Even if you are a hard working church going farm girl in Utah you might one day unknowingly give bed and breakfast to a terrorist.
Therefore your phone, facebook pictures and emails must be monitored for unusual signs.

Or being bored tending the stables our farm girl and her friend may start watching Youtube videos of extremist organisations and visiting their web forums. And we all can imagine her Daddy has a shed full of fertilizer.

Thank heaven we did not have the Internet a generation ago. Otherwise I would not have been able to sleep-under this concept.

Every time a VPN provider has promised "no logs" in the past, there's a newspaper article a year later about how they turned over their users due to pressure from some agency. The problem is that the centralization makes their users vulnerable -- they have all the data necessary to screw you, and they promise not to do it. That's very different from a technical architecture where no single point knows both who you are and also what you do.

https://svn.torproject.org/svn/projects/articles/circumvention-features…

(Also, I assume people here will be smart enough to see a for-profit company trying to advertise themselves here, and draw reasonable conclusions.)

Anonymous

July 05, 2014

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Have Roger Dingledine--whose CV notes he was briefly an NSA intern a long time ago--or any other employee/consultant/other paid recipient of Tor Project funding--held or sought any government security clearances for any reason within the past five years?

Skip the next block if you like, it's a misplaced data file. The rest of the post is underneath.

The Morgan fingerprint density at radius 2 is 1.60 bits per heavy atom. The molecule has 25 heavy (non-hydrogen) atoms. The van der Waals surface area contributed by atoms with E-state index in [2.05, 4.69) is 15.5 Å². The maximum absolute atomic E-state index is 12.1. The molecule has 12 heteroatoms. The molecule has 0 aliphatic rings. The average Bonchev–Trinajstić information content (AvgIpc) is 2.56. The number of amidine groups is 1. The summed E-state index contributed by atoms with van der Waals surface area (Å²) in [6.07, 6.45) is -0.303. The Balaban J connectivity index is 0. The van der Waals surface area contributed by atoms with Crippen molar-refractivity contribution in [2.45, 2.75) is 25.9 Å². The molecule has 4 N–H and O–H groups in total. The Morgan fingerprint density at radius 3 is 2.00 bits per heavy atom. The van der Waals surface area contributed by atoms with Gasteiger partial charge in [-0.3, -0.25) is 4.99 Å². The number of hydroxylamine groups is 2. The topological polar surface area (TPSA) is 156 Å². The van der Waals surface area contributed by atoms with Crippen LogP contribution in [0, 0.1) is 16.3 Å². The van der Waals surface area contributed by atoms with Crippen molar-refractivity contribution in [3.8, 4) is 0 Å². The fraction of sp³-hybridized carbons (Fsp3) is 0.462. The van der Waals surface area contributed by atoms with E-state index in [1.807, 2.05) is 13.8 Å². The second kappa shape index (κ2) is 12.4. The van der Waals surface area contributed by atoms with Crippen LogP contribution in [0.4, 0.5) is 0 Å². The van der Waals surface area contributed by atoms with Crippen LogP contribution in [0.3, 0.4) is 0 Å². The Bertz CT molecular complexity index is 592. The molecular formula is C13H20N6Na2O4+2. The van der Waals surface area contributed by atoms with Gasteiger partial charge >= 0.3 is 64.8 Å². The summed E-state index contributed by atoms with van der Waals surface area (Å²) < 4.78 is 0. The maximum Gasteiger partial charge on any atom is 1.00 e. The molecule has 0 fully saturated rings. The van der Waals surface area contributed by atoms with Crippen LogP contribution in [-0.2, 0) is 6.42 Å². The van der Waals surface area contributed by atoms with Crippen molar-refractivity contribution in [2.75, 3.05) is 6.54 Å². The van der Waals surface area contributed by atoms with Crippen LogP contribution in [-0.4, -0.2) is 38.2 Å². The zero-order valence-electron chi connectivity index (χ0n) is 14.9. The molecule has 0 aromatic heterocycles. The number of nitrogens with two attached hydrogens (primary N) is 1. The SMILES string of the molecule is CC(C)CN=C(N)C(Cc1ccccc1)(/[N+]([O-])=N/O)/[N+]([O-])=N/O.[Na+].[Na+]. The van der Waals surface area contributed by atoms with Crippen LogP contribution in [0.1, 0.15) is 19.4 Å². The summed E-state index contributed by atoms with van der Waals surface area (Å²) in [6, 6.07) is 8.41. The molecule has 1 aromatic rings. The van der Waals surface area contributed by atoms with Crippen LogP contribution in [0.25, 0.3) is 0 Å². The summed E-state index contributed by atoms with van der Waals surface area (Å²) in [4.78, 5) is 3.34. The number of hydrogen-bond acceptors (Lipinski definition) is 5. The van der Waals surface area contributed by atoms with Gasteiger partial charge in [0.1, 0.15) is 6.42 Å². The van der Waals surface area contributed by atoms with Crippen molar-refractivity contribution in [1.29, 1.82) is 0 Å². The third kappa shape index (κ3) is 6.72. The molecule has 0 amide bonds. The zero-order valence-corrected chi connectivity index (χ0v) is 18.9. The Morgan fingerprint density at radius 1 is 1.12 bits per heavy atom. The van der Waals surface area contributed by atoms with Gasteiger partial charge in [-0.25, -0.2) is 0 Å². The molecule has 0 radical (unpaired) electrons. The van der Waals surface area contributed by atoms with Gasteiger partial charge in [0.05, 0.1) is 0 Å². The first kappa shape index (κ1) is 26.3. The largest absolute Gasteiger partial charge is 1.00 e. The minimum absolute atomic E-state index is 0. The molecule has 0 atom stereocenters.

For an organization last known to be receiving about 30% of its funding via a surveillance-related US Department of Defense grant passed through an intermediary organization that its staff are contractually prohibited from discussing, it's an important question asked in good faith and that deserves an answer.

I haven't had a clearance since that summer 14 years ago, and as far as I know no other Tor developers (employees, contractors, committers) have had one (or tried to get one) either. Having a clearance these days as a Tor developer would be crazy risky, first because they can use it to control what you can say, but second because they would make your life miserable in this post Snowden world of ours.

That said, we work with researchers, like Paul Syverson's group at NRL, some of whom do have clearances. I'm happy to talk to all sorts of smart people and try to learn more about how to build safe anonymity and privacy systems. (After all, isn't talking to people with clearances how we got to this blog post in the first place? :)

We don't even sign NDAs, much less get clearances. And we try to do as much of our work as we can in public, even though that causes many distractions as journalists et al pick through our work and try to publicize things that we're only part-way done working on.

As for grants, check out some details here:
https://trac.torproject.org/projects/tor/wiki/org/sponsors/SponsorF
https://trac.torproject.org/projects/tor/wiki/org/sponsors/SponsorF/Yea…
https://trac.torproject.org/projects/tor/wiki/org/sponsors/SponsorF/Yea…
https://trac.torproject.org/projects/tor/wiki/org/sponsors/SponsorF/Yea…
https://trac.torproject.org/projects/tor/wiki/org/sponsors/SponsorF/Yea…

Let me know if you have further questions and I'll try to answer them usefully.